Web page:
Technical Debt Is Johnny Cash’s Cadillac Of Software

For those of you who aren’t country music fans, Johnny Cash sings about working in the the GM plant and building a Caddy one piece at a time by bringing the pieces home in his lunch pail over a number of years. In the end, he puts the car together and while he has a functioning, hot-rod Cadillac, it’s a bit, how shall we say, bolted together with duct tape and bailing wire. I can only imagine what it would be like to perform repairs on a car that’s built from a variety of parts over 10 or 15 years. It seems like a far fetched system but in the software world, it’s exactly what you get in a system that ignores technical debt over time to focus on delivery of features.

There’s been some writing lately on metaphors for technical debt which has caused me to think about what it means to have bad, messy, untested code in a system of any size. I think the idea of Johnny’s Caddy is an excellent metaphor for explaining both what technical debt is and how it affects the functionality and maintainability of a system. When you have three headlights and no tail fins, the car still runs but it’s a little odd looking. But when you try to dig into the guts and replace a ’52 carburetor bolted onto a a ’62 intake manifold, you’re going to have to have extremely specialized system knowledge about the car you are working on. If the original mechanic gets hit by a bus, the new guy can’t go to AutoZone and pick up a ’49, ’50, ’51, ’52, ’53, ’54, ’55, ’56, ’57, ’59 Caddy manual.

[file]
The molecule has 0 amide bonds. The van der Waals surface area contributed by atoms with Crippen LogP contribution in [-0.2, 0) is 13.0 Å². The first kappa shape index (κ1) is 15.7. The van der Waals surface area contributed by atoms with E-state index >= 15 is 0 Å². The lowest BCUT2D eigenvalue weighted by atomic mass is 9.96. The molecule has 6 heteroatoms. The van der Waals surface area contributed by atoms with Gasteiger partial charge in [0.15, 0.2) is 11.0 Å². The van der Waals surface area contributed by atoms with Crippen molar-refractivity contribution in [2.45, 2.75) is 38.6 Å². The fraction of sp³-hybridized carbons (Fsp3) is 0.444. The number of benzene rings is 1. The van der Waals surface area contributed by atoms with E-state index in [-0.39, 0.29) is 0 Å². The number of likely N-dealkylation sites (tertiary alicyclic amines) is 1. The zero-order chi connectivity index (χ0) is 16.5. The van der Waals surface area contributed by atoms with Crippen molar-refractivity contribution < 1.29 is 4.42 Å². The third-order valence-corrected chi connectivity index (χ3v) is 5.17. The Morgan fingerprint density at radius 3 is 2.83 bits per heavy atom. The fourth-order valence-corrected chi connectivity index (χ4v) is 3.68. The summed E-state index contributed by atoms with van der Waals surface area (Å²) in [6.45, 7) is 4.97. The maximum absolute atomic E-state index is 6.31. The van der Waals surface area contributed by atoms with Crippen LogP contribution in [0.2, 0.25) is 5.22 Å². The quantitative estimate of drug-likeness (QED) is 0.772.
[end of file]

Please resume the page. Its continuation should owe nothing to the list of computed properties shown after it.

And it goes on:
The same thing holds true for a system that’s been continually extended over a number of years to do more and more things for its users. If the code is never revisited to make it more maintainable or flexible and if it was originally written without consideration for future changes, the system becomes brittle and difficult to understand. Without a manual (either the domain knowledge of the original system builders or tests to protect developers from unintended consequences), modifying the system can become rather hazardous. Over time, if no attempts are made to bring the code into some semblance of normalcy, the system can even get to the point where it can’t be changed for fear of the consequences.